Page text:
Believing Survivors Of Sexual Violence

COMMENT

When someone comes forward with an allegation of sexual assault, harassment, or rape, we as a society need to believe them from the outset. All too often we forget that rape is in fact the crime. Reporting it isn’t. But we shame the survivors and reduce the most traumatic experience of their lives to debates, and this makes the act of reporting sexual violence an intimidating and traumatic experience in and of itself. It has become layered and complex, when it doesn’t really need to be, writes NIKITA RAMKISSOON.

The main argument used against survivors of sexual violence is that the accused is innocent until proven guilty. While this is true, it doesn’t mean that the accusers are lying, and does not mean that we are permitted to call them liars. Sometimes the law works against survivors of sexual violence in that the burden of proof is on them, and being a multi-layered and complex crime, sexual violence sometimes doesn’t have physical evidence or is reported too late due to fear, stigma, intimidation, and mental illness that results from the abuse.

However, the ineffectiveness of the judicial system in dealing with sexual violence is flawed, and ultimately favours the perpetrator, even if he is as guilty as sin. Technicalities can get a case thrown out of court, victims who subsequently suffer with mental health issues as a result of the crime are seen as unreliable, and patriarchy ensures that a woman’s sexual history, what she was wearing, and what she had to drink are factors to be considered, when all of it is inconsequential. Cases are seen as “no crime committed” when there is little to no physical evidence, which makes proving long-term sexual violence difficult. It’s even worse in cases of child abuse, as more often than not, physical evidence of the crime has long been lost and the courts have to go on the word of the survivors, which is taken as unreliable due to their age at the time.

Another argument used is that of fake accusations – for whatever reason. What if a woman has consensual sex and then regrets it? What if a woman gets dumped and decides to cry rape as revenge? What if she’s just doing it for attention? Are false accusations reaching epidemic levels in today’s hard-drinking hookup culture, where the lines of consent have been blurred? Critics argue that reports of rape should be treated with more caution, since men’s lives are so often ruined by women’s “malicious lies”. However, false rape accusations have fewer repercussions for men as real ones do – I mean the former president of South Africa was on trial for rape, and there is a suspected rapist in office in the US right now. Rape accusations have done nothing against their careers. Evidence from the US suggests that even in the rare case where a man is the subject of a false rape complaint, chances are that the charges will be dropped without him ever learning about the allegations. There are countless other men who have been convicted of rape and they didn’t even face any real consequences.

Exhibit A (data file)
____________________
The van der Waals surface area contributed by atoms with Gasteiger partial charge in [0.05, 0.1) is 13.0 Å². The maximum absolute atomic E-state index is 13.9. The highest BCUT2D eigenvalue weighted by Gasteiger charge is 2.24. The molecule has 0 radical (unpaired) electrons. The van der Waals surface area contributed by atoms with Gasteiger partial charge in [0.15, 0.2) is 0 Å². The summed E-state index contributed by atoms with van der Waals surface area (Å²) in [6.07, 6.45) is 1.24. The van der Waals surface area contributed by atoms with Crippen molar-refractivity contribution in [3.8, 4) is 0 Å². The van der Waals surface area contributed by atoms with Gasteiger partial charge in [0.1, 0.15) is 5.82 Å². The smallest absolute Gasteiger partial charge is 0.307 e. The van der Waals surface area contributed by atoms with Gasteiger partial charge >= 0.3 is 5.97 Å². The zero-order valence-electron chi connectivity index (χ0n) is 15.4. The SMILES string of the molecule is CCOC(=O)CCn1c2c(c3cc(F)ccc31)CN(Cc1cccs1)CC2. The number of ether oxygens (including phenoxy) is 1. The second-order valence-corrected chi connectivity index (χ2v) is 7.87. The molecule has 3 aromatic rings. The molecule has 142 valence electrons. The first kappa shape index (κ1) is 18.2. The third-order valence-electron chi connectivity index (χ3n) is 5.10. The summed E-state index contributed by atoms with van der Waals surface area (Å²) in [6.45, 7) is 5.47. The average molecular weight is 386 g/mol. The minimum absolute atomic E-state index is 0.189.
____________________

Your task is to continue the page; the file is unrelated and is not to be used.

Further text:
Some people say the accusers are doing it for fame and recognition. But do we remember the names of the women who accused rapist Bill Cosby? Do we remember the names of the women who came forward against US president Donald Trump? Did they suddenly get famous and rich?

The accused generally always has the upper hand because of the power they hold in society, especially if the accused is famous. Hoards of people come out in support of them and their fragile careers and egos. The amount of courage it takes to come forward about sexual violence is immeasurable. The stigma that comes with going public is hell. Survivors are on the receiving end of death threats, intimidation, vilification, hate mail, and public scrutiny. She is likely to face more in terms of repercussions than the man who is accused.

Logical reasons aside, we should just believe women when they say they’ve been sexually assaulted. Because it’s the best we can do short of going to court with them. It’s not a difficult thing to do. It’s the right thing to do.

Nikita is the former managing editor of The Daily Vox by day and music Jedi master by night. She can be seen in the photography pit or stage left with her camera in hand. You could also try spot her around inner city Johannesburg trying to be cool. She can also be found trying to source corn dogs. If you see her, buy her a corn dog. She loves corn dogs.

Featured image via US Department of Defense

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